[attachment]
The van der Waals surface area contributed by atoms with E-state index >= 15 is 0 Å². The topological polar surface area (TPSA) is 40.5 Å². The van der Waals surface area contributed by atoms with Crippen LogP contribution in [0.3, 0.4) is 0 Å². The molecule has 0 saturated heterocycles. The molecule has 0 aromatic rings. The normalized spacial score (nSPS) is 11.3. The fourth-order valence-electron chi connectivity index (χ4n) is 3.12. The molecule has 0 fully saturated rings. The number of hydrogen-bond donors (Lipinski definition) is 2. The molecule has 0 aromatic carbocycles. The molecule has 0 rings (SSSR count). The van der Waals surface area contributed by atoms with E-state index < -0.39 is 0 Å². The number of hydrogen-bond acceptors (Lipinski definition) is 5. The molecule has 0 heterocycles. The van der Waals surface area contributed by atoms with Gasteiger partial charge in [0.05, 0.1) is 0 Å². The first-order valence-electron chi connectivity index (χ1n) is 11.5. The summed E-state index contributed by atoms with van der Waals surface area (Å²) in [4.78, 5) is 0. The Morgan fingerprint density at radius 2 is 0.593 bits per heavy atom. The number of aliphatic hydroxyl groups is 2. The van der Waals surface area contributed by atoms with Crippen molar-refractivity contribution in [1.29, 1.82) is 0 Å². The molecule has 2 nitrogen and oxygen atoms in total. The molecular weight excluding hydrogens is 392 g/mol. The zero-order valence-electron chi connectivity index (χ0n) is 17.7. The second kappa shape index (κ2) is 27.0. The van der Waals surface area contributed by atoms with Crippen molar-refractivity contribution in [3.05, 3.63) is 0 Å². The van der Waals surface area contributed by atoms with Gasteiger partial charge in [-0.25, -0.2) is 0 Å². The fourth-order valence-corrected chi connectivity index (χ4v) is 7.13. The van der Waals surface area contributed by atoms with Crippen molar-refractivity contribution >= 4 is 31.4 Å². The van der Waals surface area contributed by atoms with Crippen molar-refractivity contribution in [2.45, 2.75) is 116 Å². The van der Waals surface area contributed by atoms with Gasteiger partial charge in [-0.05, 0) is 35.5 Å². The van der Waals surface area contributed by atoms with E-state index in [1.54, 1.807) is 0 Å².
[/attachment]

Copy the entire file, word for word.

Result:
The van der Waals surface area contributed by atoms with E-state index >= 15 is 0 Å². The topological polar surface area (TPSA) is 40.5 Å². The van der Waals surface area contributed by atoms with Crippen LogP contribution in [0.3, 0.4) is 0 Å². The molecule has 0 saturated heterocycles. The molecule has 0 aromatic rings. The normalized spacial score (nSPS) is 11.3. The fourth-order valence-electron chi connectivity index (χ4n) is 3.12. The molecule has 0 fully saturated rings. The number of hydrogen-bond donors (Lipinski definition) is 2. The molecule has 0 aromatic carbocycles. The molecule has 0 rings (SSSR count). The van der Waals surface area contributed by atoms with E-state index < -0.39 is 0 Å². The number of hydrogen-bond acceptors (Lipinski definition) is 5. The molecule has 0 heterocycles. The van der Waals surface area contributed by atoms with Gasteiger partial charge in [0.05, 0.1) is 0 Å². The first-order valence-electron chi connectivity index (χ1n) is 11.5. The summed E-state index contributed by atoms with van der Waals surface area (Å²) in [4.78, 5) is 0. The Morgan fingerprint density at radius 2 is 0.593 bits per heavy atom. The number of aliphatic hydroxyl groups is 2. The van der Waals surface area contributed by atoms with Crippen molar-refractivity contribution in [1.29, 1.82) is 0 Å². The molecule has 2 nitrogen and oxygen atoms in total. The molecular weight excluding hydrogens is 392 g/mol. The zero-order valence-electron chi connectivity index (χ0n) is 17.7. The second kappa shape index (κ2) is 27.0. The van der Waals surface area contributed by atoms with Crippen molar-refractivity contribution in [3.05, 3.63) is 0 Å². The van der Waals surface area contributed by atoms with Gasteiger partial charge in [-0.25, -0.2) is 0 Å². The fourth-order valence-corrected chi connectivity index (χ4v) is 7.13. The van der Waals surface area contributed by atoms with Crippen molar-refractivity contribution >= 4 is 31.4 Å². The van der Waals surface area contributed by atoms with Crippen molar-refractivity contribution in [2.45, 2.75) is 116 Å². The van der Waals surface area contributed by atoms with Gasteiger partial charge in [-0.05, 0) is 35.5 Å². The van der Waals surface area contributed by atoms with E-state index in [1.54, 1.807) is 0 Å².